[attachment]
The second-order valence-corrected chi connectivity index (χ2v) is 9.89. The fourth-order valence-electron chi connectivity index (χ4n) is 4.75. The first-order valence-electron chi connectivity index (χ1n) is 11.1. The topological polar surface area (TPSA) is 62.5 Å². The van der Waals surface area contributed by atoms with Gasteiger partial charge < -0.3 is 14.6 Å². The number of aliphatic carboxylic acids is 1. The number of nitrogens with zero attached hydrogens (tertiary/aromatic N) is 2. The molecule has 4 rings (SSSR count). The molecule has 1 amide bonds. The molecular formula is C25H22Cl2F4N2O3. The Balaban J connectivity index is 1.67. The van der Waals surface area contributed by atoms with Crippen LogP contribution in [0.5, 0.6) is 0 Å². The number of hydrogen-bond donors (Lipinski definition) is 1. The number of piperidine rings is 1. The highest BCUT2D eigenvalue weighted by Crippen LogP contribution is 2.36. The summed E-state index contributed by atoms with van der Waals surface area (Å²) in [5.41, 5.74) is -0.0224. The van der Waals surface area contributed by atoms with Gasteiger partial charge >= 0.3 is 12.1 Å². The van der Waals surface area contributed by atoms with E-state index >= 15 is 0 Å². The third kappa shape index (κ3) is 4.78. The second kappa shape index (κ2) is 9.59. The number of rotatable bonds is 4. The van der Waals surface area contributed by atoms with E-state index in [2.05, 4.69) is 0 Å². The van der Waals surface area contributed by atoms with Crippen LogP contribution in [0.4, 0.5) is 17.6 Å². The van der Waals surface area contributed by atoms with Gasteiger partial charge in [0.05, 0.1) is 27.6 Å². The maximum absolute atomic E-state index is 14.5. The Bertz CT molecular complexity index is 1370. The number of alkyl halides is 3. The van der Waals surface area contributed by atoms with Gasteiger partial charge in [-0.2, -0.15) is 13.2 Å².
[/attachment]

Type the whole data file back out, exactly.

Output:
The second-order valence-corrected chi connectivity index (χ2v) is 9.89. The fourth-order valence-electron chi connectivity index (χ4n) is 4.75. The first-order valence-electron chi connectivity index (χ1n) is 11.1. The topological polar surface area (TPSA) is 62.5 Å². The van der Waals surface area contributed by atoms with Gasteiger partial charge < -0.3 is 14.6 Å². The number of aliphatic carboxylic acids is 1. The number of nitrogens with zero attached hydrogens (tertiary/aromatic N) is 2. The molecule has 4 rings (SSSR count). The molecule has 1 amide bonds. The molecular formula is C25H22Cl2F4N2O3. The Balaban J connectivity index is 1.67. The van der Waals surface area contributed by atoms with Crippen LogP contribution in [0.5, 0.6) is 0 Å². The number of hydrogen-bond donors (Lipinski definition) is 1. The number of piperidine rings is 1. The highest BCUT2D eigenvalue weighted by Crippen LogP contribution is 2.36. The summed E-state index contributed by atoms with van der Waals surface area (Å²) in [5.41, 5.74) is -0.0224. The van der Waals surface area contributed by atoms with Gasteiger partial charge >= 0.3 is 12.1 Å². The van der Waals surface area contributed by atoms with E-state index >= 15 is 0 Å². The third kappa shape index (κ3) is 4.78. The second kappa shape index (κ2) is 9.59. The number of rotatable bonds is 4. The van der Waals surface area contributed by atoms with E-state index in [2.05, 4.69) is 0 Å². The van der Waals surface area contributed by atoms with Crippen LogP contribution in [0.4, 0.5) is 17.6 Å². The van der Waals surface area contributed by atoms with Gasteiger partial charge in [0.05, 0.1) is 27.6 Å². The maximum absolute atomic E-state index is 14.5. The Bertz CT molecular complexity index is 1370. The number of alkyl halides is 3. The van der Waals surface area contributed by atoms with Gasteiger partial charge in [-0.2, -0.15) is 13.2 Å².